Colin Angle’s presentation at TEDMED this past year has me wondering about the future of home healthcare. According to the CEO of iRobot, makers of the Roomba vacuuum, robots are the solution to extending the time in which the elderly can live independently in their own homes. Robots could allow caregivers to monitor patients from afar, they could remind people to take their medications on time, lift simple objects, or even transport heavy items. I totally agree with Angle’s assessment, but I’m not sure he does a good job of pitching iRobot as the company to make these solutions happen. Check out Angle’s TEDMED presentation in the video below and judge for yourself. Does it seem like iRobot is close to putting medical bots in our homes?
iRobot created a whole new unit of their company to deal with medical applications. When I first heard about Angle’s aspirations for home care robots I was picturing something more advanced. Certainly the compliant manipulator Angle demos around 14:22 in the video is cool but we’ve already seen the ‘jammable material’ in action before with their BlobBot prototype. Most of the rest of Angle’s talk seems just that – talk. We hear a lot about the necessity of robots in the home, and he shows how iRobot platforms like the SugV (at 10:50) and Warrior (16:35) could be remodeled for caregiver applications, but he doesn’t show a finished product, or even a truly innovative prototype. Compare this with the healthcare robots we’ve seen from Panasonic. Sure, those are still in the early phases of development, but they already seem more polished and applicable than what Angle demonstrates.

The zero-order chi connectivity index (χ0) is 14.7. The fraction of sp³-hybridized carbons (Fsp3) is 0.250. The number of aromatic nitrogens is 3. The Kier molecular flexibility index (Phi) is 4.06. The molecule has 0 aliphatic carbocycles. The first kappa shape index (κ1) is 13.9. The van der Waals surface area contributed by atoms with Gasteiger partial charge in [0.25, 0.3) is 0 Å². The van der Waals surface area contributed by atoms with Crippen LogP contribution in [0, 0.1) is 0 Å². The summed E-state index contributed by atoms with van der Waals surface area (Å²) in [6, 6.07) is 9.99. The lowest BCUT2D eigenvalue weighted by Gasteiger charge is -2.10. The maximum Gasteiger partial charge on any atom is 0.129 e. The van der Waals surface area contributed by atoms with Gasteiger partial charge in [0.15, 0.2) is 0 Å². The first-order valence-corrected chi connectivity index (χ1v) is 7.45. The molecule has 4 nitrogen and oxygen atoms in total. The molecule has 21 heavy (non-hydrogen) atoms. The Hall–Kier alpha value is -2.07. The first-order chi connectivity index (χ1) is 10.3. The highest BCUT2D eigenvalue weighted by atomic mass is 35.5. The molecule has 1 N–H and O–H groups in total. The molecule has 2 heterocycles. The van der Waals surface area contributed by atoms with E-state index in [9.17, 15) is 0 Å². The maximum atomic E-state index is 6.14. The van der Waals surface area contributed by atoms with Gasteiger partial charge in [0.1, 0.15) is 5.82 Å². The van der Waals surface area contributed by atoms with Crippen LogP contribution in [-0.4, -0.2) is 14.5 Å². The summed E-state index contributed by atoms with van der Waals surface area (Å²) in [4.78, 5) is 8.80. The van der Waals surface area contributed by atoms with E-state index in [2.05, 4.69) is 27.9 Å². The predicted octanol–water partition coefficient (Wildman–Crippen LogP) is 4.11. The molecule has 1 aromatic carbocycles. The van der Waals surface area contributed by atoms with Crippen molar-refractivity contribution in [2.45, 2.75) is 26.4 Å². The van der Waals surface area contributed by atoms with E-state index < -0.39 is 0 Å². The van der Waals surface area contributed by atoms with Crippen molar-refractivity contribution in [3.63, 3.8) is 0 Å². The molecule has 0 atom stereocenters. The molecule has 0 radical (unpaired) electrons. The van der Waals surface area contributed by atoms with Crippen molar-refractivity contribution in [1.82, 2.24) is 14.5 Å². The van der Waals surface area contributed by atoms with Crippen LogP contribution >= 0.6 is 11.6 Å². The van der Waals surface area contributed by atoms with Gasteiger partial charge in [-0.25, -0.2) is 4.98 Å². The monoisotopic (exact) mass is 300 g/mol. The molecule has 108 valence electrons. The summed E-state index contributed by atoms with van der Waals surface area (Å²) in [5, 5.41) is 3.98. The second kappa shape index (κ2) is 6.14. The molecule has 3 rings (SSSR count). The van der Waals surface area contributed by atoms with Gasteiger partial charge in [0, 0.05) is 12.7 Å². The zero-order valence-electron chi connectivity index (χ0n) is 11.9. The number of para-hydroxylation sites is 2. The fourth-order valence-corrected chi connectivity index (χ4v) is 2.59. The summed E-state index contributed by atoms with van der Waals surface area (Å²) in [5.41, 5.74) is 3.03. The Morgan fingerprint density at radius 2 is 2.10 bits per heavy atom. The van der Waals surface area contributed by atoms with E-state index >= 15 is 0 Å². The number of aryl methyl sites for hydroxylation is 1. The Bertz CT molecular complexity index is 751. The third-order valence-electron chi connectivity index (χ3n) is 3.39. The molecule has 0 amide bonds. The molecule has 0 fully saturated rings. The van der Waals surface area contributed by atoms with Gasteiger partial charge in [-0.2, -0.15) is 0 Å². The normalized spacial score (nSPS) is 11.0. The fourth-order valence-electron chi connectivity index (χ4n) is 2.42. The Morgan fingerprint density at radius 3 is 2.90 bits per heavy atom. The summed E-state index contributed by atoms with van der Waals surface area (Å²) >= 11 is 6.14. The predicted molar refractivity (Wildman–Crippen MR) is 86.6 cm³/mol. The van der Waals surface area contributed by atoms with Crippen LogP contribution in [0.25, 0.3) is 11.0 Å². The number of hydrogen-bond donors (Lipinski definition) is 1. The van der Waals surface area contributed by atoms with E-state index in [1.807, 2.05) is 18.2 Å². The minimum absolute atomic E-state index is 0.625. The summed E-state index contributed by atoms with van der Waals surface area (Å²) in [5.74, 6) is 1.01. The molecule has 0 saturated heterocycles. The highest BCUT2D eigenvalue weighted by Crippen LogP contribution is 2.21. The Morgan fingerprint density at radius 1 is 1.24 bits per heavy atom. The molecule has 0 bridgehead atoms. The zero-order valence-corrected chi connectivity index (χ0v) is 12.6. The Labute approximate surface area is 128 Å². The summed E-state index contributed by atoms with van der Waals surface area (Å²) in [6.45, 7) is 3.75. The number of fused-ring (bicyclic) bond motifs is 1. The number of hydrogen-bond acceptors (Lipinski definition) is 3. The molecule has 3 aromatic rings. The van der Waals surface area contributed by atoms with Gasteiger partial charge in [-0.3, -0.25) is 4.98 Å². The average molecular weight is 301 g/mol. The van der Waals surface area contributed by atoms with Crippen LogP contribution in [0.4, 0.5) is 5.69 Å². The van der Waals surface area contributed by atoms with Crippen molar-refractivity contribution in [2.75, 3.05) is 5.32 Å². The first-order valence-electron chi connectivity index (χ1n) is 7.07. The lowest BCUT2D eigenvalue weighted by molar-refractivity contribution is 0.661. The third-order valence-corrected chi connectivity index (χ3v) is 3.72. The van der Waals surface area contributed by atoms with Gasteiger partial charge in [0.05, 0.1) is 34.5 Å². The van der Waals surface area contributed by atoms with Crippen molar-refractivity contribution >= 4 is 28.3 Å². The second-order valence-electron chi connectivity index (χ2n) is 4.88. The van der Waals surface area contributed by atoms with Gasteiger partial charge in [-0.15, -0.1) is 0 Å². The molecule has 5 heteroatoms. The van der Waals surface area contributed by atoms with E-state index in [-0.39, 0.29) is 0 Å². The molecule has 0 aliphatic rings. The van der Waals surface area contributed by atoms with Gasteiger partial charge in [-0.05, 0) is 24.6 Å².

I have a lot respect for iRobot. They created and conquered the robot vacuum market. They’ve used that success to fuel some great research and create a host of other robots that most consumers probably don’t know about. Angle and his team have taken huge steps towards making robots a beneficial part of our daily lives.
However, they’ve fallen behind in the vacuum market (see our review on next generation of vacuum-bot, the XV-11 from Neato). And now when I watch Angle’s presentation on medical bots I feel very disappointed. This is what you bring to TEDMED? A few seconds of robot demos that we could have already seen years ago, and a brief look at an interesting new gripper? That’s totally lame. Admittedly Angle’s approach to the topic is emotional and moving, and this presentation is a year old, but I still expect better. I think the crowd at TEDMED did too.
Elder care is going to be huge in upcoming decades. It seems undeniable that we will spend larger portions of our economic and social might tackling that problem. Robots are a way of mediating the effect of the boom in the number of elderly, and could provide meaningful improvements in quality of life to our aging loved ones. But it’s going to take a lot of innovation to make robotics ready for that task. iRobot is a good robotics company, but I think they’re progress is trailing their vision. We need better robots, and soon.